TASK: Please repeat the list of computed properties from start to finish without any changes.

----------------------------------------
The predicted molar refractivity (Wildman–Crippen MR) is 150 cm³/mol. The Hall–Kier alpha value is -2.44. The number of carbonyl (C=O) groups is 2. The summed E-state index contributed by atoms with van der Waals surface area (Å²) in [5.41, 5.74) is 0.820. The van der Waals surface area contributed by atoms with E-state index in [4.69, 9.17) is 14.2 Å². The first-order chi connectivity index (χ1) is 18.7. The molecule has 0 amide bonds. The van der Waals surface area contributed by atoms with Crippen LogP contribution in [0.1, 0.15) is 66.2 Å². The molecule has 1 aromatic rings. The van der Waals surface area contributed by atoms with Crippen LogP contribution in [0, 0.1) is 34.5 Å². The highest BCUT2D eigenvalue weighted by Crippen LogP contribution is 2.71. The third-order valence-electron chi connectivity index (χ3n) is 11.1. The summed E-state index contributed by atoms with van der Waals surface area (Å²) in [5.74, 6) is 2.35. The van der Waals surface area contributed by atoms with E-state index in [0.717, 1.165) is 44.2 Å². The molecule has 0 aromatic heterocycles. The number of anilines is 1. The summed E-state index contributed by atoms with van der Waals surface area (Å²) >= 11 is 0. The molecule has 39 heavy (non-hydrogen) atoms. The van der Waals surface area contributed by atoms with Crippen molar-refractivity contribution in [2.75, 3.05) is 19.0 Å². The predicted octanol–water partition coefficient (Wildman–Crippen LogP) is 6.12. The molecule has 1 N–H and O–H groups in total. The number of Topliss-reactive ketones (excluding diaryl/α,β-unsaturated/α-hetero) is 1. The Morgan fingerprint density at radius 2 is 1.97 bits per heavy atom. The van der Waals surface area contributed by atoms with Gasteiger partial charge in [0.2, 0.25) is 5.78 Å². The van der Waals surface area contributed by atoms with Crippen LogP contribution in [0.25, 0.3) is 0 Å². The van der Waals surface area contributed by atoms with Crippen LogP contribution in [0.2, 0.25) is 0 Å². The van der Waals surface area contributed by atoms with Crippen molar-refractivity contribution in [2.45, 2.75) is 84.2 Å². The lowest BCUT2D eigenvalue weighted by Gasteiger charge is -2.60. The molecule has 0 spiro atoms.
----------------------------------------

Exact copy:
The predicted molar refractivity (Wildman–Crippen MR) is 150 cm³/mol. The Hall–Kier alpha value is -2.44. The number of carbonyl (C=O) groups is 2. The summed E-state index contributed by atoms with van der Waals surface area (Å²) in [5.41, 5.74) is 0.820. The van der Waals surface area contributed by atoms with E-state index in [4.69, 9.17) is 14.2 Å². The first-order chi connectivity index (χ1) is 18.7. The molecule has 0 amide bonds. The van der Waals surface area contributed by atoms with Crippen LogP contribution in [0.1, 0.15) is 66.2 Å². The molecule has 1 aromatic rings. The van der Waals surface area contributed by atoms with Crippen LogP contribution in [0, 0.1) is 34.5 Å². The highest BCUT2D eigenvalue weighted by Crippen LogP contribution is 2.71. The third-order valence-electron chi connectivity index (χ3n) is 11.1. The summed E-state index contributed by atoms with van der Waals surface area (Å²) in [5.74, 6) is 2.35. The van der Waals surface area contributed by atoms with E-state index in [0.717, 1.165) is 44.2 Å². The molecule has 0 aromatic heterocycles. The number of anilines is 1. The summed E-state index contributed by atoms with van der Waals surface area (Å²) >= 11 is 0. The molecule has 39 heavy (non-hydrogen) atoms. The van der Waals surface area contributed by atoms with Crippen molar-refractivity contribution in [2.75, 3.05) is 19.0 Å². The predicted octanol–water partition coefficient (Wildman–Crippen LogP) is 6.12. The molecule has 1 N–H and O–H groups in total. The number of Topliss-reactive ketones (excluding diaryl/α,β-unsaturated/α-hetero) is 1. The Morgan fingerprint density at radius 2 is 1.97 bits per heavy atom. The van der Waals surface area contributed by atoms with Gasteiger partial charge in [0.2, 0.25) is 5.78 Å². The van der Waals surface area contributed by atoms with Crippen LogP contribution in [0.25, 0.3) is 0 Å². The van der Waals surface area contributed by atoms with Crippen LogP contribution in [0.2, 0.25) is 0 Å². The van der Waals surface area contributed by atoms with Crippen molar-refractivity contribution in [2.45, 2.75) is 84.2 Å². The lowest BCUT2D eigenvalue weighted by Gasteiger charge is -2.60. The molecule has 0 spiro atoms.